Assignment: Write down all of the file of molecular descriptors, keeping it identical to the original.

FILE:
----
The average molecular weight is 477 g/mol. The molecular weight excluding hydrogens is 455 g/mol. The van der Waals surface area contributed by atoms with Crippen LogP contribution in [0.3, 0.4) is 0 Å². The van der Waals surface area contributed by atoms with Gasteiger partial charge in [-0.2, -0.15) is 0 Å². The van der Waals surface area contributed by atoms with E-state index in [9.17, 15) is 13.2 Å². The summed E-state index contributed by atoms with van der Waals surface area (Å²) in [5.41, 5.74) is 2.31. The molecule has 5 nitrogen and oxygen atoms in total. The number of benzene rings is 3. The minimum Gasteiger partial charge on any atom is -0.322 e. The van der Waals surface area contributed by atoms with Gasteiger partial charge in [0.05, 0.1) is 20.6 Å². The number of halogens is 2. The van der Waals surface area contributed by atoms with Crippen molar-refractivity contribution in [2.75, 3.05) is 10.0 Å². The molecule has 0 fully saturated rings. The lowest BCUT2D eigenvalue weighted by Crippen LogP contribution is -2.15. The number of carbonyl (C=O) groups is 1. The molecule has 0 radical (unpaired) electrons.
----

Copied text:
The average molecular weight is 477 g/mol. The molecular weight excluding hydrogens is 455 g/mol. The van der Waals surface area contributed by atoms with Crippen LogP contribution in [0.3, 0.4) is 0 Å². The van der Waals surface area contributed by atoms with Gasteiger partial charge in [-0.2, -0.15) is 0 Å². The van der Waals surface area contributed by atoms with E-state index in [9.17, 15) is 13.2 Å². The summed E-state index contributed by atoms with van der Waals surface area (Å²) in [5.41, 5.74) is 2.31. The molecule has 5 nitrogen and oxygen atoms in total. The number of benzene rings is 3. The minimum Gasteiger partial charge on any atom is -0.322 e. The van der Waals surface area contributed by atoms with Gasteiger partial charge in [0.05, 0.1) is 20.6 Å². The number of halogens is 2. The van der Waals surface area contributed by atoms with Crippen molar-refractivity contribution in [2.75, 3.05) is 10.0 Å². The molecule has 0 fully saturated rings. The lowest BCUT2D eigenvalue weighted by Crippen LogP contribution is -2.15. The number of carbonyl (C=O) groups is 1. The molecule has 0 radical (unpaired) electrons.